insights into the matter that enabled him to understand the necessity
of the massacre, no matter how shocking it may seem to our pathetically
finite minds. In the sweet by and by, however, we will understand
God's ways, which are higher than our ways, so then we will know
why God had to do this, and it will make perfectly good sense
to us. I have debated this subject with Bible fundamentalists
enough to know that we can expect to hear some kind of _doublethink
_ like this as Mr. Mitchell seeks to explain it all to us.
Meanwhile, as we wait for Jesus to pass out answers to us in the
great beyond, we can take solace from knowing that God actually
did the Amalekite children and infants a big favor by commanding
Saul to massacre them. Had they been permitted to live, they would
have simply grown up to be wicked like their parents. By having
them killed as children living in a state of innocence, he assured
them of a place in heaven, so now they won't have to fry in hell.
Yes, expect Mr. Mitchell to say such stuff as this too. If you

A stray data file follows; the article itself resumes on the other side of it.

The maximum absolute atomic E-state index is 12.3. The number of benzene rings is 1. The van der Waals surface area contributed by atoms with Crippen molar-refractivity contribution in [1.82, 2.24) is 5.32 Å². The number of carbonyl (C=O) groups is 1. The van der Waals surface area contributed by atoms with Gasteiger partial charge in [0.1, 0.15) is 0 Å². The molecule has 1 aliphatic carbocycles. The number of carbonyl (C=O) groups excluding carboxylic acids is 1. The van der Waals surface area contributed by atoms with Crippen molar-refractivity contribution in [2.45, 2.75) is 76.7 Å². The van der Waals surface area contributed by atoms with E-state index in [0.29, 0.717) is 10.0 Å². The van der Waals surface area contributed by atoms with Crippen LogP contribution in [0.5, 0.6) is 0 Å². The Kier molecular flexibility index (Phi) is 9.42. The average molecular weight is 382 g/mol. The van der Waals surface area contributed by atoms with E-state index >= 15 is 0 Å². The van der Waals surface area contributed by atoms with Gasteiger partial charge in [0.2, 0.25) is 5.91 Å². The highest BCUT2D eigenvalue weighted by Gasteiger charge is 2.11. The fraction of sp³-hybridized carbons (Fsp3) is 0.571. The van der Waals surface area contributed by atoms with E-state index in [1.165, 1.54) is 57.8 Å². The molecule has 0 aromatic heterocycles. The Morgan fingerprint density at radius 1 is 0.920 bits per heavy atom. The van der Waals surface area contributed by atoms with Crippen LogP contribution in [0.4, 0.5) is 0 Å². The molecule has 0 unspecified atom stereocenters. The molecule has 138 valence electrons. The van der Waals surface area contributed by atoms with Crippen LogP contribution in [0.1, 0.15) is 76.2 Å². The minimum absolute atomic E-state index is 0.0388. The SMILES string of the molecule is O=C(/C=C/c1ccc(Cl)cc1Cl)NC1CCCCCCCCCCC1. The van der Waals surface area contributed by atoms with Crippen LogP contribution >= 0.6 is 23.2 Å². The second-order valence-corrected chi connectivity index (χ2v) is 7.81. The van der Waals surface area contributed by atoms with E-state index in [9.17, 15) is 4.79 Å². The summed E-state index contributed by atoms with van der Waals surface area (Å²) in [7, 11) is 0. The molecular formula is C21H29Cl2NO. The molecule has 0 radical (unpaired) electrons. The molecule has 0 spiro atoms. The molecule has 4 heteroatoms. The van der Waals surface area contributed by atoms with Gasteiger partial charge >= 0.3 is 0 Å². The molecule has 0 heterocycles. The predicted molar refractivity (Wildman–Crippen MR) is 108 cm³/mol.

don't believe that anyone could possibly advance an argument as
asinine as this, see page 6 of Clarence Lavender's article ("Was
It Morally Right for God to Order the Killing of the Canaanites?"
TSR, Winter 1993), where he actually said that the Israelite massacre
of Canaanite children was the "best thing that could have
happened." I don't make this stuff up, readers. I just encounter
it in my engagements with fundamentalists and pass it along to
you. So you can expect to see some kind of rebuttal from Mr. Mitchell
that is based on the premise that God did it, so it had to be
all right. He will expect us to believe that, somehow, a deity
whom the Bible describes as the "Father of mercies and God
of all comfort" ([ref017]1 Cor. 1:3
), "merciful and gracious" ([ref018]Ex. 34:6
), and who is "abundant in lovingkindness" (_Ibid
_.), and who is praised with various other descriptions
intended to convey qualities of goodness and righteousness, was
simply manifesting his supreme moral excellence when he ordered
the slaughter of the Amalekites. I have yet to see a logically
coherent defense based on this premise, so I don't expect one
from Mr. Mitchell either. Whatever he says, I will respond to
it in our next exchange.